As well the perennially popular Telecaster and Stratocaster electric guitar, Fender also produced a world renowned electric bass guitar – the Precision. Both the Precision and Jazz Bass models are generally considered to be the standard by which other makes and brands are measured.
With an electric bass in particular, the player will notice that the sound dulls and the strings become brassy. Oxidisation and stiffening are cues to change these strings, a process which follows the same route as the electric guitar.
Acoustic models, however, do not always include a classic Fender headstock, but instead may boast a more traditional dual aspect mirror construction. In this case, changing the strings requires a slightly different approach:

The turning action will correlate to the position of the string.

As with electric instrument strings, do not cut the string but instead loosen the machine posts to aid removal. It is important to remember that if the string leads to the left side of the head it will need to be turned clockwise to loosen. As would therefore be expected, if the string leads to the right side of the head, the machine head will need to be turned anti clockwise to loosen the string. In order to check that the machine head is being turned in the right direction, pluck the string and listen for the pitch to lower with every turn.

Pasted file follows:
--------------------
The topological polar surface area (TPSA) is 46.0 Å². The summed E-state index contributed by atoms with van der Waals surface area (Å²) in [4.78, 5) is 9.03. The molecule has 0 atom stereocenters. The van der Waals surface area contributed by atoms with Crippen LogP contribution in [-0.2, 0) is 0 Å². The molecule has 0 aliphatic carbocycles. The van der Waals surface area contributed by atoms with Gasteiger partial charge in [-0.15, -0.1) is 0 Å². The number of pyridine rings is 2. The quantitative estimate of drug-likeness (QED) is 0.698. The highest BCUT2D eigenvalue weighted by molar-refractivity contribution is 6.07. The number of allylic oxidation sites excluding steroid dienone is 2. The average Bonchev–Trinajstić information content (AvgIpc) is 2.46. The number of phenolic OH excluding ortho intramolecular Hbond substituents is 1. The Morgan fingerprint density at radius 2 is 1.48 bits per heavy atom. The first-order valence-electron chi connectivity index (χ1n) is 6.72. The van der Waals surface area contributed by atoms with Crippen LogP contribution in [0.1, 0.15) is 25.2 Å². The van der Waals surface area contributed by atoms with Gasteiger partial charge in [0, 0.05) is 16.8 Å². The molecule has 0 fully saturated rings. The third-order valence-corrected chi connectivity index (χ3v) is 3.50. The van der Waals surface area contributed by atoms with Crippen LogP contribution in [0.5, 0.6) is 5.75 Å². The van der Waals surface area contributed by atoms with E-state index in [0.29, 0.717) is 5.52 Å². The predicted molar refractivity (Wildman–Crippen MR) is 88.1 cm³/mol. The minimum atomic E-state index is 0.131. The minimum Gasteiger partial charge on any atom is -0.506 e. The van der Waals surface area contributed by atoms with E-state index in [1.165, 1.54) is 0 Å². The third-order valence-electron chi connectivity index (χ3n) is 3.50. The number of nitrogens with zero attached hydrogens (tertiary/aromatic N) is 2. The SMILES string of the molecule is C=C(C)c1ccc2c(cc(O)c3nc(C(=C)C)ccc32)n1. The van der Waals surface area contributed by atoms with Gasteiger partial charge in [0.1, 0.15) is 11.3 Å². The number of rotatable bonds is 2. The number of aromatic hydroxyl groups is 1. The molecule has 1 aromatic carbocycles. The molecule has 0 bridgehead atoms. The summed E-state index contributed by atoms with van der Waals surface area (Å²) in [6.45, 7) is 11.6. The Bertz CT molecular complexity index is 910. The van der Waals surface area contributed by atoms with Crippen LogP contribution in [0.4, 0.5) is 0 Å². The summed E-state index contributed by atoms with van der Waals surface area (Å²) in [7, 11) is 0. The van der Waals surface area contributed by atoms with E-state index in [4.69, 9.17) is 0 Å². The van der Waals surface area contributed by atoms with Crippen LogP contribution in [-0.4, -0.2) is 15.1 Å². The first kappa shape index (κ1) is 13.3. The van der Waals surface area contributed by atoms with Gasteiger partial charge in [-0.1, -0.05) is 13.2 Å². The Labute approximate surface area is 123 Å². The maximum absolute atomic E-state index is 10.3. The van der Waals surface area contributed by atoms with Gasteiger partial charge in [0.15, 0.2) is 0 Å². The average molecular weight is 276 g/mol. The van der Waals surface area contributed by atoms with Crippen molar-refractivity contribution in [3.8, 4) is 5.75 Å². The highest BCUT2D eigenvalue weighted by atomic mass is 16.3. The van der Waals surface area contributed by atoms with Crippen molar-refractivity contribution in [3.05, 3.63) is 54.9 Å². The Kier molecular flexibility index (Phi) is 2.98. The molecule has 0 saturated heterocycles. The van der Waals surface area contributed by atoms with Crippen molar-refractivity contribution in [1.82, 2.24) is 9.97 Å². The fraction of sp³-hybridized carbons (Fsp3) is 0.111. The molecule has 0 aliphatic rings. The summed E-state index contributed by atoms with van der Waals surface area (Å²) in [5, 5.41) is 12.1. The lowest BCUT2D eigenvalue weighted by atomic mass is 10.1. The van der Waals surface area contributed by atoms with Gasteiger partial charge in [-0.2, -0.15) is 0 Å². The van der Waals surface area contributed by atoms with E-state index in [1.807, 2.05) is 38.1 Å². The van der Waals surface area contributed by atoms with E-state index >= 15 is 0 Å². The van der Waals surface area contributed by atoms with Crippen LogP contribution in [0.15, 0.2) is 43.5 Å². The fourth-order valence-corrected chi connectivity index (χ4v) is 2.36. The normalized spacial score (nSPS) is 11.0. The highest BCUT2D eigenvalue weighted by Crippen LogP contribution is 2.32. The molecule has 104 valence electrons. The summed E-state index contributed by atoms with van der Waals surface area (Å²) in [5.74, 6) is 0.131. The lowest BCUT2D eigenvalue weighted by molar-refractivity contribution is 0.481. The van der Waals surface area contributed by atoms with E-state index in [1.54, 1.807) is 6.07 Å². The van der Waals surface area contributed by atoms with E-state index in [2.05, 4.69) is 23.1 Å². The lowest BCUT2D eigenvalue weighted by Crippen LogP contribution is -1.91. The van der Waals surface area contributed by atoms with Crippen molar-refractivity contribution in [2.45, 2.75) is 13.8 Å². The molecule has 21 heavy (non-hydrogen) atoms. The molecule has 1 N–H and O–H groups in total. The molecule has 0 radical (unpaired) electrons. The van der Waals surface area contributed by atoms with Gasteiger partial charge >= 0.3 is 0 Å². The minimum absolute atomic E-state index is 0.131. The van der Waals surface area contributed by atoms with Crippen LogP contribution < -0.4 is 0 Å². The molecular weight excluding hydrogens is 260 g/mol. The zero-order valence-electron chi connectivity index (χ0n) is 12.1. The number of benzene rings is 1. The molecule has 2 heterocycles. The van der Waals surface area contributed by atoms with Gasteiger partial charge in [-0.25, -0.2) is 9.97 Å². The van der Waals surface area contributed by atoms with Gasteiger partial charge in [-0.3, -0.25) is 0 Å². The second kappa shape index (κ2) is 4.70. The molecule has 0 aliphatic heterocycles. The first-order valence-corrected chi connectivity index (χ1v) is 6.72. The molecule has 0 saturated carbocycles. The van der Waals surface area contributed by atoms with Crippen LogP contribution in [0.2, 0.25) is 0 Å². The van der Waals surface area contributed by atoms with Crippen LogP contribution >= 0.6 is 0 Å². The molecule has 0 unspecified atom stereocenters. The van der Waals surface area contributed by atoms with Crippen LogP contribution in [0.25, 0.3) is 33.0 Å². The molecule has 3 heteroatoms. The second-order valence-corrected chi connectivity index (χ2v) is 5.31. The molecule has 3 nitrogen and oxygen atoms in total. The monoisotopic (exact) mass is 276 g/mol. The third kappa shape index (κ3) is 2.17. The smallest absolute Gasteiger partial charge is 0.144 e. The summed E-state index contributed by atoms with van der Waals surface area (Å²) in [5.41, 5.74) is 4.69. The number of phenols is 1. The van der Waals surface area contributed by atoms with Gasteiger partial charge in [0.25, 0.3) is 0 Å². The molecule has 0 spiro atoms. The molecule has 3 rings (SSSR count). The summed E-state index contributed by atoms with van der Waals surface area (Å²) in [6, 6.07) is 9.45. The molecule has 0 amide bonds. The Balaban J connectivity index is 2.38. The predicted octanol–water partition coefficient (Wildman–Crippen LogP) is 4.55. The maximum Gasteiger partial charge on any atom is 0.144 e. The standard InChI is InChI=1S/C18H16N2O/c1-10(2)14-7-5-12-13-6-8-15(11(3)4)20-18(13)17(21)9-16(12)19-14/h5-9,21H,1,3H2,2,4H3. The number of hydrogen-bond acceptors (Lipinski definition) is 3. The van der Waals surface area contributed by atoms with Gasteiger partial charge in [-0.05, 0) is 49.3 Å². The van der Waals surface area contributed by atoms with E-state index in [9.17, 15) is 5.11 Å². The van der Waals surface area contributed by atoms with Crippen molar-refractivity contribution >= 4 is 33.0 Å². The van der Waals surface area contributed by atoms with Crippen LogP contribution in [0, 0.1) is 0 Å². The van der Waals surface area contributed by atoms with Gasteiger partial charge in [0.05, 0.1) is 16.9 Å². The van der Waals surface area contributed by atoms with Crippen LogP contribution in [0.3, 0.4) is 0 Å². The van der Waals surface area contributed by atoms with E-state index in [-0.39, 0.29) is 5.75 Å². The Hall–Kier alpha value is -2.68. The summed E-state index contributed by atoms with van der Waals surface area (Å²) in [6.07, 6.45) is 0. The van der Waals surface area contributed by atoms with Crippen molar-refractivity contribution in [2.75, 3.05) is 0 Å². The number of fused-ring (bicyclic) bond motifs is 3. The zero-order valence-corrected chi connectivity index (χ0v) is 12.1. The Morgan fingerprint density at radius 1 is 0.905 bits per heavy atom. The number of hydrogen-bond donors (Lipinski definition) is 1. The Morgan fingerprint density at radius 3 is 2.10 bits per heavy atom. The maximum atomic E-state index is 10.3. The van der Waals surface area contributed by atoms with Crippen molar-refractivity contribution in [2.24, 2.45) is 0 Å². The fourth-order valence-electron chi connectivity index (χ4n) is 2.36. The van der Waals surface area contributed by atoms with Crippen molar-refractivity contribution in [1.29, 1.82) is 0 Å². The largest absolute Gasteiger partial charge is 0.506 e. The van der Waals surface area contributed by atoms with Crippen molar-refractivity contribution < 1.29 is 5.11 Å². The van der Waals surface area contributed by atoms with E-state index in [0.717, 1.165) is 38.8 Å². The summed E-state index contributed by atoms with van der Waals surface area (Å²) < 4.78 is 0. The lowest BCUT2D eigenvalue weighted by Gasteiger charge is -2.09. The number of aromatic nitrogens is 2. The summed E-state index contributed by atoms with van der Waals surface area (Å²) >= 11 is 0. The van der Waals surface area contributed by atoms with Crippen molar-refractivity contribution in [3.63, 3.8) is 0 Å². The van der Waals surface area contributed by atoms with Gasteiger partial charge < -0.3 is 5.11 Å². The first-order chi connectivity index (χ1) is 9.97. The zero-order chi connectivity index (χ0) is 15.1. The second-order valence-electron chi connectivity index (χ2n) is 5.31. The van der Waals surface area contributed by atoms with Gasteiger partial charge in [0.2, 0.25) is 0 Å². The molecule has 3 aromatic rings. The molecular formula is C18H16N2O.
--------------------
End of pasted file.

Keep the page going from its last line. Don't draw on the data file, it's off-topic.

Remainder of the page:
Do not simply pull at the string to remove it.

Make sure that the string is unwrapped fully before pulling it off the post and away from the machine head in order to prevent and snap-back damage to the instrument or person changing the strings.

Snip off the damaged end.

In order to make it possible to slide the string more easily through the bridge, use pliers or wire cutters to cut off the tangled end that was previously wrapped around the tuning post. Now it should be simple to pull the string completely away from the guitar, freeing the nut from the bridge, without damaging or scratching any part of the wood or body.

Replace with the correct string.

Although it is possible to buy individual strings, it may be more effective to purchase a complete set in one pack. In set packs the strings may be individually wrapped but – if not – the easiest way to judge the pitch required is to consider that the lower the pitch, the thicker the string. The strings on a standard six string instrument will run, from lowest to highest, E A D G B E.

Make sure the string nut is secure.

Once the string is fed through the bridge, pull the string taught so that the nut locks into place.

Leave ample slack to allow proper placement.